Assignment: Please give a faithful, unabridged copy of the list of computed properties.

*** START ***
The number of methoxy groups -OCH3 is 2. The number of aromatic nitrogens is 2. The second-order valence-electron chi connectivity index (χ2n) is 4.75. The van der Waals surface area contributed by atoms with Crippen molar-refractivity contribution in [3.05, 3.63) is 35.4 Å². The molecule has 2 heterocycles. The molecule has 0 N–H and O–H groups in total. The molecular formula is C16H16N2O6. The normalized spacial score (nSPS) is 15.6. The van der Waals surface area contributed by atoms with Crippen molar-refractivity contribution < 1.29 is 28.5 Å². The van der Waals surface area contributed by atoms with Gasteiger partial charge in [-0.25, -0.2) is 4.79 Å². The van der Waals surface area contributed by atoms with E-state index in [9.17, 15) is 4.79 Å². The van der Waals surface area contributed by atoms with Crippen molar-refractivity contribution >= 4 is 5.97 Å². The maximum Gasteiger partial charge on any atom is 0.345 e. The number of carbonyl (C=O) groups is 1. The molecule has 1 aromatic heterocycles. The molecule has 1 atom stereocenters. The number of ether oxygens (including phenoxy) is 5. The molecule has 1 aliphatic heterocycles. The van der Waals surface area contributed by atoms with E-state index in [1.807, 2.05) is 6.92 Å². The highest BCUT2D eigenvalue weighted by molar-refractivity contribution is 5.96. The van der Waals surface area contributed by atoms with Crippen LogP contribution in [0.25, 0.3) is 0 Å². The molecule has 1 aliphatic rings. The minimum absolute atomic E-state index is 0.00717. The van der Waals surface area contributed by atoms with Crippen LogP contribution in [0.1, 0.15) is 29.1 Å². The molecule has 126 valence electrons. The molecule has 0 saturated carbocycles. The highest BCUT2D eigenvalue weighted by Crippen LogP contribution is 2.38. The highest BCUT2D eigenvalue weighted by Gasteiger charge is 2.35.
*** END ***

The number of methoxy groups -OCH3 is 2. The number of aromatic nitrogens is 2. The second-order valence-electron chi connectivity index (χ2n) is 4.75. The van der Waals surface area contributed by atoms with Crippen molar-refractivity contribution in [3.05, 3.63) is 35.4 Å². The molecule has 2 heterocycles. The molecule has 0 N–H and O–H groups in total. The molecular formula is C16H16N2O6. The normalized spacial score (nSPS) is 15.6. The van der Waals surface area contributed by atoms with Crippen molar-refractivity contribution < 1.29 is 28.5 Å². The van der Waals surface area contributed by atoms with Gasteiger partial charge in [-0.25, -0.2) is 4.79 Å². The van der Waals surface area contributed by atoms with E-state index in [9.17, 15) is 4.79 Å². The van der Waals surface area contributed by atoms with Crippen molar-refractivity contribution >= 4 is 5.97 Å². The maximum Gasteiger partial charge on any atom is 0.345 e. The number of carbonyl (C=O) groups is 1. The molecule has 1 aromatic heterocycles. The molecule has 1 atom stereocenters. The number of ether oxygens (including phenoxy) is 5. The molecule has 1 aliphatic heterocycles. The van der Waals surface area contributed by atoms with E-state index in [1.807, 2.05) is 6.92 Å². The highest BCUT2D eigenvalue weighted by molar-refractivity contribution is 5.96. The van der Waals surface area contributed by atoms with Crippen LogP contribution in [0.25, 0.3) is 0 Å². The molecule has 1 aliphatic rings. The minimum absolute atomic E-state index is 0.00717. The van der Waals surface area contributed by atoms with Crippen LogP contribution in [0.1, 0.15) is 29.1 Å². The molecule has 126 valence electrons. The molecule has 0 saturated carbocycles. The highest BCUT2D eigenvalue weighted by Crippen LogP contribution is 2.38. The highest BCUT2D eigenvalue weighted by Gasteiger charge is 2.35.